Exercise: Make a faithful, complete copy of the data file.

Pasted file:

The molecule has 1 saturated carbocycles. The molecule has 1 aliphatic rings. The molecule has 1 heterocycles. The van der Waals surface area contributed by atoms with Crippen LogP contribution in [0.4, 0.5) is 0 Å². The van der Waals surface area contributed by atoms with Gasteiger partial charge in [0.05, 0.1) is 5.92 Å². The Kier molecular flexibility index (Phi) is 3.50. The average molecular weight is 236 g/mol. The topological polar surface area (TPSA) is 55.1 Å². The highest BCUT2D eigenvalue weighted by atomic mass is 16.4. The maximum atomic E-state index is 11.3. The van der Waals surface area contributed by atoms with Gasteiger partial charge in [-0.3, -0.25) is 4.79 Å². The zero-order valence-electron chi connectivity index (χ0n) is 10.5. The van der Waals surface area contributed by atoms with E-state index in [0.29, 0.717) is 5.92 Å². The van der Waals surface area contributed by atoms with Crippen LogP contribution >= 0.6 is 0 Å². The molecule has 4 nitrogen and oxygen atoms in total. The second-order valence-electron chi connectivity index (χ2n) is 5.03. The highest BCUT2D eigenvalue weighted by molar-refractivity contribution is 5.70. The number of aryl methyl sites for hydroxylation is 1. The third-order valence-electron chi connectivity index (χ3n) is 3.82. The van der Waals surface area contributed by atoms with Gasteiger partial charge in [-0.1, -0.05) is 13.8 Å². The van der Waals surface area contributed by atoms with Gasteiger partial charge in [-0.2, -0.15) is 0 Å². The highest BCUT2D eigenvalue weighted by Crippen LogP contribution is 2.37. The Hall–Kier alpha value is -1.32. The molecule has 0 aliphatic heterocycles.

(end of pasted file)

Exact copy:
The molecule has 1 saturated carbocycles. The molecule has 1 aliphatic rings. The molecule has 1 heterocycles. The van der Waals surface area contributed by atoms with Crippen LogP contribution in [0.4, 0.5) is 0 Å². The van der Waals surface area contributed by atoms with Gasteiger partial charge in [0.05, 0.1) is 5.92 Å². The Kier molecular flexibility index (Phi) is 3.50. The average molecular weight is 236 g/mol. The topological polar surface area (TPSA) is 55.1 Å². The highest BCUT2D eigenvalue weighted by atomic mass is 16.4. The maximum atomic E-state index is 11.3. The van der Waals surface area contributed by atoms with Gasteiger partial charge in [-0.3, -0.25) is 4.79 Å². The zero-order valence-electron chi connectivity index (χ0n) is 10.5. The van der Waals surface area contributed by atoms with E-state index in [0.29, 0.717) is 5.92 Å². The van der Waals surface area contributed by atoms with Crippen LogP contribution >= 0.6 is 0 Å². The molecule has 4 nitrogen and oxygen atoms in total. The second-order valence-electron chi connectivity index (χ2n) is 5.03. The highest BCUT2D eigenvalue weighted by molar-refractivity contribution is 5.70. The number of aryl methyl sites for hydroxylation is 1. The third-order valence-electron chi connectivity index (χ3n) is 3.82. The van der Waals surface area contributed by atoms with Gasteiger partial charge in [-0.1, -0.05) is 13.8 Å². The van der Waals surface area contributed by atoms with Gasteiger partial charge in [-0.2, -0.15) is 0 Å². The highest BCUT2D eigenvalue weighted by Crippen LogP contribution is 2.37. The Hall–Kier alpha value is -1.32. The molecule has 0 aliphatic heterocycles.